With the release of the 2019/20 Premier League fixture list, Glenn Thompson of Atos, who help to compile the season's match programme, reveals how it is drawn up.
We cannot do anything until we know the composition of each division, which is after the last EFL playoff. Then we can start looking at the main bit of compiling the fixtures.
It is a matter of placing each of the clubs in a pairing grid, which basically defines the dates they will be at home.
For every date in the season, the fixture computer knows who is at home and who is away and then it will mix them up randomly to determine which matches will take place on which date.
If we have got any issues, we might have to go back and start again to produce a different set of fixtures. I'm reviewing the fixtures all the time to ensure other things can be met.
"Changing one match may require 40 other changes"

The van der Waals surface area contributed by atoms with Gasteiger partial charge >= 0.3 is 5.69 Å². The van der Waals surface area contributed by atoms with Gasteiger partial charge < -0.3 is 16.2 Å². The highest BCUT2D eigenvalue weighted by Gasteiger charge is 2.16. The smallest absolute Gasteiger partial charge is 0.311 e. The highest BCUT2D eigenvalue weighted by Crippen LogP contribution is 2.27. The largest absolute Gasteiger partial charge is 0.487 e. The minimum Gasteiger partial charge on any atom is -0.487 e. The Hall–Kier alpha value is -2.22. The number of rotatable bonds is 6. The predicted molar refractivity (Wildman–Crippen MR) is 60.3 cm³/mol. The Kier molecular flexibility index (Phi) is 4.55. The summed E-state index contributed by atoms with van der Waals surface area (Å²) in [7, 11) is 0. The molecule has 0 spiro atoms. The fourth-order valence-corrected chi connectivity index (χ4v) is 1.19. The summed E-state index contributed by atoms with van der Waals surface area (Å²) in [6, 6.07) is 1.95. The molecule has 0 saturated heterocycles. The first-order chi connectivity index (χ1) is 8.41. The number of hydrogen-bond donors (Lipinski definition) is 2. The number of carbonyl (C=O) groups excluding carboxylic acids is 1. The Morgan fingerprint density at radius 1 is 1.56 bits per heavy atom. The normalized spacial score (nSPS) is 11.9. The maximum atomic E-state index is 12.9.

You can't satisfy everyone. It's a compromise across all clubs; you can't do anything to favour any one club.
There are 2,036 matches, across the Premier League and EFL over a nine-month period.
The ideal solution is to ensure that those matches can all be played when scheduled.
Traditionally the Premier League, the EFL and Atos representatives will review the fixtures for two days, looking at every date in the season to make sure that wherever possible we have met everything we have been asked to.
The computer is very useful during the review because if we do not want a certain fixture on a particular date, it will give us alternate dates for that fixture to be moved to.
It can be that changing one match may require 40 other changes.
We also have a working party meeting with representatives from all the leagues, The FA and also a fans representative, from the Football Supporters' Federation.
They will have had an introductory meeting in March before the fixtures are produced and then just before the fixtures are released they will meet again to go through key dates of the fixture list, such as opening day and the Christmas schedule.
They provide a check that all the requirements we have considered have been adequately dealt with.
The fixtures are then looked at by the Association of Chief Police Officers and British Transport Police representatives.
After they fixtures have been finalised, it's just a matter of sending them to the leagues.